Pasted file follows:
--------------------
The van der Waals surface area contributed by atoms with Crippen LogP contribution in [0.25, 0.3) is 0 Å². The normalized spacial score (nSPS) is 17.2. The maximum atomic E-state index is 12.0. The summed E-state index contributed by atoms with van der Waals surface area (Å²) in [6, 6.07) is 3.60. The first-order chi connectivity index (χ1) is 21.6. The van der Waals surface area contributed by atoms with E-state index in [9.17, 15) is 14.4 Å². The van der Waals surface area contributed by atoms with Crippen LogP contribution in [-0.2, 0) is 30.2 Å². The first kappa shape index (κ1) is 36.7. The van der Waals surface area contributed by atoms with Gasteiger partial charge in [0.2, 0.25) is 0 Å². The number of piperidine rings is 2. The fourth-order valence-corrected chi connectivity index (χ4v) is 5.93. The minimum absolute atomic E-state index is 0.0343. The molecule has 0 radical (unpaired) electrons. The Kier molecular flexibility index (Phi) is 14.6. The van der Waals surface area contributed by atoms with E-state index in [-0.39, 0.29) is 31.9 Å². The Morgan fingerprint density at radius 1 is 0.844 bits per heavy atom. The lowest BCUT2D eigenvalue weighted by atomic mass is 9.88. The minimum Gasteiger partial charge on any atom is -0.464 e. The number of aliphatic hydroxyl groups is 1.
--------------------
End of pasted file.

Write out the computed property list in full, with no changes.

The van der Waals surface area contributed by atoms with Crippen LogP contribution in [0.25, 0.3) is 0 Å². The normalized spacial score (nSPS) is 17.2. The maximum atomic E-state index is 12.0. The summed E-state index contributed by atoms with van der Waals surface area (Å²) in [6, 6.07) is 3.60. The first-order chi connectivity index (χ1) is 21.6. The van der Waals surface area contributed by atoms with E-state index in [9.17, 15) is 14.4 Å². The van der Waals surface area contributed by atoms with Crippen LogP contribution in [-0.2, 0) is 30.2 Å². The first kappa shape index (κ1) is 36.7. The van der Waals surface area contributed by atoms with Gasteiger partial charge in [0.2, 0.25) is 0 Å². The number of piperidine rings is 2. The fourth-order valence-corrected chi connectivity index (χ4v) is 5.93. The minimum absolute atomic E-state index is 0.0343. The molecule has 0 radical (unpaired) electrons. The Kier molecular flexibility index (Phi) is 14.6. The van der Waals surface area contributed by atoms with E-state index in [-0.39, 0.29) is 31.9 Å². The Morgan fingerprint density at radius 1 is 0.844 bits per heavy atom. The lowest BCUT2D eigenvalue weighted by atomic mass is 9.88. The minimum Gasteiger partial charge on any atom is -0.464 e. The number of aliphatic hydroxyl groups is 1.